Puerto Rico’s solution — microgrid system supported by solar energy

Puerto Rico’s solution — microgrid system supported by solar energy
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In the lingering aftermath of Hurricane Maria, the flaws in Puerto Rico’s electric system are apparent. 

First among them is an island-wide system designed with the bulk of its power plants located along the southern coast of the island while the majority of the population lives along the north shore. Electricity delivery has been historically overly dependent on Puerto Rico’s long-distance south-to-north transmission corridors.


If one were to design a grid that prioritizes reliability and resiliency, it would improve on the old scheme by placing generation closer to load. And it would be about as different from the current system as one could imagine.


Puerto Rico can break free of the past by investing in a comprehensive electricity-generation microgrid initiative supported by residential and commercial solar investments that will make oil and gas receding components of the island’s power generation. 

Mismanagement at the Puerto Rico Electric Power Authority (PREPA) has been well documented by the Puerto Rico Energy Commission, which outlined prudent solutions to Puerto Rico’s pre-Hurricane-Maria grid problems in an integrated resource plan it approved in 2015. The commission wisely included retiring some older oil-fired units, investing more in energy efficiency and renewable energy and permitting for generation closer to the most populated areas of the island.

This plan remains broadly sound, albeit in need of updating.

In its April 2017 fiscal plan, PREPA projected a 23 percent drop in sales over the next 10 years. Now — with economic and population-migration losses — PREPA can expect the decline to be even steeper. This likelihood undermines the justification for PREPA’s previously-planned investments in new centralized generation.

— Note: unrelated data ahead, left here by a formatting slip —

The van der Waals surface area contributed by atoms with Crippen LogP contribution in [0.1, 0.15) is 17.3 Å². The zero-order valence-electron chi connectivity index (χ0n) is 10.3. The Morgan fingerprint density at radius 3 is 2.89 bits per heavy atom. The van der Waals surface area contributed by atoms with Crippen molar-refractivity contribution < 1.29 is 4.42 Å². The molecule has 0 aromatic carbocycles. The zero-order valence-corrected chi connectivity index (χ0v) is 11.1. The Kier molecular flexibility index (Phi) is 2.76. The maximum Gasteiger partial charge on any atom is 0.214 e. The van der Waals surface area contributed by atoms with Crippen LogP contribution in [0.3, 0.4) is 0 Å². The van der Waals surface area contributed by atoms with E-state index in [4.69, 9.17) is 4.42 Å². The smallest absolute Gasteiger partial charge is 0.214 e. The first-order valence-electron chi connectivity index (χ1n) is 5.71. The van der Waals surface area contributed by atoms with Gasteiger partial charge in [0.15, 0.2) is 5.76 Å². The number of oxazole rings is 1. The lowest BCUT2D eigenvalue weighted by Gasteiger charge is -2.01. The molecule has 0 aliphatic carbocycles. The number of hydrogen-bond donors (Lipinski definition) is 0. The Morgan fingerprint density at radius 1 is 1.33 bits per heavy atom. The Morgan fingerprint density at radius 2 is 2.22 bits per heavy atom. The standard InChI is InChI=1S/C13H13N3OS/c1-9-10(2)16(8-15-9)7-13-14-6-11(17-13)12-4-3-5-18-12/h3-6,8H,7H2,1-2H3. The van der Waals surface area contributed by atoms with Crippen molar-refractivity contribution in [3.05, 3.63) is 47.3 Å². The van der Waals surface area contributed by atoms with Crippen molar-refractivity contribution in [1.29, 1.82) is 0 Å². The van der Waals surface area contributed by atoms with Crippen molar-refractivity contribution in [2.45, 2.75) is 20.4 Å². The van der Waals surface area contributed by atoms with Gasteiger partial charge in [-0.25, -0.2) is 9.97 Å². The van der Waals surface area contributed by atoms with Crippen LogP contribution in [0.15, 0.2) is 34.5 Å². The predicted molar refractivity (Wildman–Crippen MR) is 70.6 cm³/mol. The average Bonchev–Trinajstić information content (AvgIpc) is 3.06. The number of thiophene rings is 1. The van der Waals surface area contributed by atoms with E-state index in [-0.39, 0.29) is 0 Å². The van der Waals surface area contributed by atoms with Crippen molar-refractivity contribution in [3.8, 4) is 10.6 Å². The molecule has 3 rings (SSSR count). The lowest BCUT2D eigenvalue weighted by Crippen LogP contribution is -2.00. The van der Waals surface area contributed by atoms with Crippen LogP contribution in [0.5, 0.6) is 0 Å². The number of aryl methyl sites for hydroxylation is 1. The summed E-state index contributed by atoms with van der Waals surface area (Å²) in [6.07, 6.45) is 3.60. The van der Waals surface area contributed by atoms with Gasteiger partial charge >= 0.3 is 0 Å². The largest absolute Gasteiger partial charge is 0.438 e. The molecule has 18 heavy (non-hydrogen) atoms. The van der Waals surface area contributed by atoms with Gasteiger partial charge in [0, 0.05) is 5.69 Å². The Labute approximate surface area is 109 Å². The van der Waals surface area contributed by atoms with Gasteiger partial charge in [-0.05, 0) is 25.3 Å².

What else has changed since the hurricane is that Puerto Rico is attracting more interest from private solar developers than ever. Some of these developers, notably Tesla, are getting a foot in the door already by donating solar and battery systems. 

Further, among the unanswered post-storm questions today is how badly damaged Puerto Rico’s fossil-fuel-powered plants are. It is possible that the cost of repairing existing generation could prove more expensive than installing new distributed solar systems.

In an order issued last week, the commission laid out a post-Maria plan to rebuild Puerto Rico’s energy system in a smarter way than anything PREPA has articulated and with the clear aim of constructing a modern, resilient and affordable energy system.

The commission has initiated an investigation into how the island’s still-broken electricity system failed so badly and has put forth a roadmap to identifying regulatory actions that will promote investment in new technologies—including distributed generation and microgrids—that can help restore electricity. Over the longer term, the commission is aiming to implement rules that will drive Puerto Rico toward a sustainable electric-service model.

Broadly speaking, we agree with this direction. Rules should be written now to encourage as much deployment of distributed generation and microgrids as possible. Once these resources have been integrated into the grid and once true long-term demand for electricity can be ascertained, a revised integrated resource plan can be developed that allows for an orderly transition away from dependence on imported fossil fuels.  

Key to this modernization will be substantial reduction if not the outright elimination of PREPA's legacy debt and the enactment of public-accountability measures that will allow full reform under the direction of an appointed independent manager for up to 10 years.

Outside oversight and a consistent set of regulatory eyes — under the supervision of the board that is responsible for enforcing the Puerto Rico Oversight, Management and Economic Act (PROMESA) working hand in hand with the Puerto Rico Energy Commission — will be crucial in combatting the disruptive impact of short-term politics.

Tom Sanzillo is director of finance for the Institute for Energy Economics and Financial Analysis (IEEFA). Cathy Kunkel is an IEEFA energy analyst.